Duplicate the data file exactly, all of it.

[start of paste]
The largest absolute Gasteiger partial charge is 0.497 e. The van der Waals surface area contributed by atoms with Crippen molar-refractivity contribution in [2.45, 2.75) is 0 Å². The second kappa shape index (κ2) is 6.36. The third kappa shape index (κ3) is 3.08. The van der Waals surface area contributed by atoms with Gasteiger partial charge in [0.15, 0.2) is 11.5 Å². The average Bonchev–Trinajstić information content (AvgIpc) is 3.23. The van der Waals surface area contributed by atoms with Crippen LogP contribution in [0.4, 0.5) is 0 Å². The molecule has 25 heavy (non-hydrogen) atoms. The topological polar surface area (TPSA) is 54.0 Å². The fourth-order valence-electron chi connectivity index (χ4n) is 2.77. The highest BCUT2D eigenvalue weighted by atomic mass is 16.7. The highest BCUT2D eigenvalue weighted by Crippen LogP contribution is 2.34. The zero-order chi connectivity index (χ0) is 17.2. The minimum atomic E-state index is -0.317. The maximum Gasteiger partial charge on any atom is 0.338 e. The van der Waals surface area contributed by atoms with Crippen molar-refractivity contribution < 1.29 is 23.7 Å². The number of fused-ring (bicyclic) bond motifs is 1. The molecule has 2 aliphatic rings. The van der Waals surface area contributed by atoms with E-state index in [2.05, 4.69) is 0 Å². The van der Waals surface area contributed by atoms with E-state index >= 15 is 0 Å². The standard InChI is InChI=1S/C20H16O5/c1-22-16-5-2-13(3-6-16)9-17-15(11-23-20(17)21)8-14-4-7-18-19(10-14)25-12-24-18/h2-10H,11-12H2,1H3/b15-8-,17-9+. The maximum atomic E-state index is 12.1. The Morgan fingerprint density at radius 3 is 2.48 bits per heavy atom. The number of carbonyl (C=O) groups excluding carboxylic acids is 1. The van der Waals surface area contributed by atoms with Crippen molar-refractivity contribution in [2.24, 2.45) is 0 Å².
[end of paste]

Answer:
The largest absolute Gasteiger partial charge is 0.497 e. The van der Waals surface area contributed by atoms with Crippen molar-refractivity contribution in [2.45, 2.75) is 0 Å². The second kappa shape index (κ2) is 6.36. The third kappa shape index (κ3) is 3.08. The van der Waals surface area contributed by atoms with Gasteiger partial charge in [0.15, 0.2) is 11.5 Å². The average Bonchev–Trinajstić information content (AvgIpc) is 3.23. The van der Waals surface area contributed by atoms with Crippen LogP contribution in [0.4, 0.5) is 0 Å². The molecule has 25 heavy (non-hydrogen) atoms. The topological polar surface area (TPSA) is 54.0 Å². The fourth-order valence-electron chi connectivity index (χ4n) is 2.77. The highest BCUT2D eigenvalue weighted by atomic mass is 16.7. The highest BCUT2D eigenvalue weighted by Crippen LogP contribution is 2.34. The zero-order chi connectivity index (χ0) is 17.2. The minimum atomic E-state index is -0.317. The maximum Gasteiger partial charge on any atom is 0.338 e. The van der Waals surface area contributed by atoms with Crippen molar-refractivity contribution < 1.29 is 23.7 Å². The number of fused-ring (bicyclic) bond motifs is 1. The molecule has 2 aliphatic rings. The van der Waals surface area contributed by atoms with E-state index in [2.05, 4.69) is 0 Å². The van der Waals surface area contributed by atoms with E-state index >= 15 is 0 Å². The standard InChI is InChI=1S/C20H16O5/c1-22-16-5-2-13(3-6-16)9-17-15(11-23-20(17)21)8-14-4-7-18-19(10-14)25-12-24-18/h2-10H,11-12H2,1H3/b15-8-,17-9+. The maximum atomic E-state index is 12.1. The Morgan fingerprint density at radius 3 is 2.48 bits per heavy atom. The number of carbonyl (C=O) groups excluding carboxylic acids is 1. The van der Waals surface area contributed by atoms with Crippen molar-refractivity contribution in [2.24, 2.45) is 0 Å².